Sgt_Kickaxe - 3:49 pm on Jan 25, 2012 (gmt 0)
In fairness they knew they were displaying ads for illegal narcotics as the sting demonstrates, and turned a blind eye. Why doesn't matter, the crime was commited and they were LUCKY to be allowed to forfeit $500 million instead of face prosecution.
I don't think the Google name will merrit that kind of forgiveness moving forward, unless of course they have deep government secrets to keep hidden. All that personal data they collect from various services, and what they just take (think wifi networks of unsuspecting people's homes etc), is in the hands of a company who would do this kind of thing and that's a real danger, to all of us imo.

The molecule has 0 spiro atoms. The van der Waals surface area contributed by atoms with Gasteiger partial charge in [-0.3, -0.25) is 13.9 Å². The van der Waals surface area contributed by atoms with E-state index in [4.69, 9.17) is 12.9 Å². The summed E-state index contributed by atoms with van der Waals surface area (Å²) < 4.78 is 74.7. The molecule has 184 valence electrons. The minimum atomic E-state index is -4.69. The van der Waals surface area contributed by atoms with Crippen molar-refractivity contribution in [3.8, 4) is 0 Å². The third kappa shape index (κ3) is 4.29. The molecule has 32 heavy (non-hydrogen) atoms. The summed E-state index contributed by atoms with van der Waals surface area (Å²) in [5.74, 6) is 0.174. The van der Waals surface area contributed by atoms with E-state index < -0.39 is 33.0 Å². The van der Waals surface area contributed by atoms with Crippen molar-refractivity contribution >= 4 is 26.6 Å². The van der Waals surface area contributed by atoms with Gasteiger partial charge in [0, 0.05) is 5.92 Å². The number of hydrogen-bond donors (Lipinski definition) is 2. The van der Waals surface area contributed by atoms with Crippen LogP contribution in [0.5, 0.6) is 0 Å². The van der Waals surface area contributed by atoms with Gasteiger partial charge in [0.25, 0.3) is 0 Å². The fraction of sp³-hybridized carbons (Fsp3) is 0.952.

I'm sorry but I do not trust a company who does this kind of thing with my personal information any more than I would ever hand it over to a typical drug cartel, I'm not alone. I do see what you're suggesting Brett and it is hard to fathom but...
In an important shift, the settlement "signals that, where evidence can be developed that a search engine knowingly and actively assisted advertisers to promote improper conduct, the search engine can be held accountable as an accomplice," according to Peter Neronha, the lead prosecutor.
The prosecutor had them dead bang. (emphasis in quote mine)